High-severity wildfire reduces richness and alters composition of ectomycorrhizal fungi in low-severity adapted ponderosa pine forests

TitleHigh-severity wildfire reduces richness and alters composition of ectomycorrhizal fungi in low-severity adapted ponderosa pine forests
Publication TypeJournal Article
Year of Publication2021
AuthorsM. Pulido-Chavez, F, Alvarado, EC, DeLuca, TH, Edmonds, RL, Glassman, SI
JournalForest Ecology and Management
Date Published02/2021
Keywordsectomycorrhizal fingi, high-severity wildfires, ponderosa pine, saprobic fungi, soil nutrients, technical reports and journal articles

Ponderosa pine (Pinus ponderosa) forests are increasingly experiencing high-severity, stand-replacing fires.
Whereas alterations to aboveground ecosystems have been extensively studied, little is known about soil fungal
responses in fire-adapted ecosystems. We implement a chronosequence of four different fires that varied in time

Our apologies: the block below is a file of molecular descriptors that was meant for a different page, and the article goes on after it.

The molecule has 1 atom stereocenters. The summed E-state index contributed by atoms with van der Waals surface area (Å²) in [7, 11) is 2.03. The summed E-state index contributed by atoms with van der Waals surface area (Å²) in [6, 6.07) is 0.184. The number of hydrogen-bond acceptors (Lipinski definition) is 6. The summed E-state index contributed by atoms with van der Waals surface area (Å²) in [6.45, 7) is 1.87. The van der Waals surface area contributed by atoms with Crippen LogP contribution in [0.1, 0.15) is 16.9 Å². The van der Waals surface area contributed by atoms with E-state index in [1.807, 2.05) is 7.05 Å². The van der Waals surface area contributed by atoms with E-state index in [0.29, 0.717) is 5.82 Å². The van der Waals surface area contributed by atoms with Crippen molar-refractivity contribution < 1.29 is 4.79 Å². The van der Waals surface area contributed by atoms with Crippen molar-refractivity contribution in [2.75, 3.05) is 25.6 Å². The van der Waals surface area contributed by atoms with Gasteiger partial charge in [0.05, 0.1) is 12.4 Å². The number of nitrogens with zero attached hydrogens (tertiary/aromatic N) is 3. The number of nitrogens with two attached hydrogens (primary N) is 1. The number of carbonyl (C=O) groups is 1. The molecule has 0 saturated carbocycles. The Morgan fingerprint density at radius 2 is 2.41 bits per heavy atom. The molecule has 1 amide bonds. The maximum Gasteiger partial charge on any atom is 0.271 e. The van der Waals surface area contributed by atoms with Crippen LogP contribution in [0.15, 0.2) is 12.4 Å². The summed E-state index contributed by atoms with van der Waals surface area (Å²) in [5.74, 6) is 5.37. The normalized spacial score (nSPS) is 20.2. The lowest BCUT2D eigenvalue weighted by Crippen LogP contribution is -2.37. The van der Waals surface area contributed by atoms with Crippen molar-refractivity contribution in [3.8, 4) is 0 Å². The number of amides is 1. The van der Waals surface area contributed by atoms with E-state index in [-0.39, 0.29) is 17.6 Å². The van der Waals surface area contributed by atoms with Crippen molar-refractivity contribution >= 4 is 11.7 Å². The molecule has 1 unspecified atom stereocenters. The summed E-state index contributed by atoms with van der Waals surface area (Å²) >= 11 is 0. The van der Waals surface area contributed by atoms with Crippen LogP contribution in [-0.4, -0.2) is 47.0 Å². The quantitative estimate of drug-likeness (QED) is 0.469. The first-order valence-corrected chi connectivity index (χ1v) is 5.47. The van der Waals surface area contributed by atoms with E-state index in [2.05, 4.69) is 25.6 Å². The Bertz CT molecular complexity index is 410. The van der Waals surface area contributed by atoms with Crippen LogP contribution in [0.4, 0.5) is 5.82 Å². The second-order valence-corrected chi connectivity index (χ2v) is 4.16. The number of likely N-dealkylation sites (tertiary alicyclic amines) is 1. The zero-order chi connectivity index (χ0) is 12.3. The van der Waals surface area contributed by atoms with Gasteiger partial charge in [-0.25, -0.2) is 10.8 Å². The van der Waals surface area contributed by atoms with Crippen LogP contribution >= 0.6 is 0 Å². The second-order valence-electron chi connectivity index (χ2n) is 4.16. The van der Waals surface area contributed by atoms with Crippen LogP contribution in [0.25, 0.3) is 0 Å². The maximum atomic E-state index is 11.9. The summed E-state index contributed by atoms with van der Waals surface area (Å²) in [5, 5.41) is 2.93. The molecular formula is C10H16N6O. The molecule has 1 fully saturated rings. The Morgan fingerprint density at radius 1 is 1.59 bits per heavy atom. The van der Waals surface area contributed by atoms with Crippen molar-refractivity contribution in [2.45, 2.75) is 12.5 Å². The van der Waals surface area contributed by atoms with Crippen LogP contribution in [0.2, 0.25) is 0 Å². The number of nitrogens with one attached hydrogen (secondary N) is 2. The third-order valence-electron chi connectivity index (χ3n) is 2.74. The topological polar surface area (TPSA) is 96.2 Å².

since fire, 2 years (2015) to 11 years (2006) and contained stands of high severity burned P. ponderosa in eastern
Washington and compared their soil fungal communities to adjacent unburned plots. Using Illumina Miseq
(ITS1), we examined changes in soil nutrients, drivers of species richness for ectomycorrhizal (plant symbionts)
and saprobic (decomposers) fungi, community shifts, and post-fire fungal succession in burned and unburned
plots. Ectomycorrhizal richness was 43.4% and saprobic richness 12.2% lower in the burned plots, leading to
long-term alterations to the fungal communities that did not return to unburned levels, even after 11 years.
Differences in the post-fire fungal community were driven by pyrophilous, “fire-loving” fungi, including the
ectomycorrhizal Ascomycete genera Pustularia and Wilcoxina, and the saprobic Basidiomycete genus Geminibasidium.
Ectomycorrhizal and saprobic fungi were intimately linked to the soil environment: depth of the
organic matter, total carbon, total nitrogen, and their interaction with fire predicted ectomycorrhizal richness.
Whereas total carbon, time since fire, treatment, and the interaction between time since fire and treatment
predicted saprobic richness. We conclude that high-severity wildfires lead to lower ectomycorrhizal richness and
significantly altered ectomycorrhizal and saprobic communities in fire-adapted ecosystems, selecting resilient
and fire-adapted species, such as W. rehmii and Geminibasidium sp., thus initiating post-fire succession.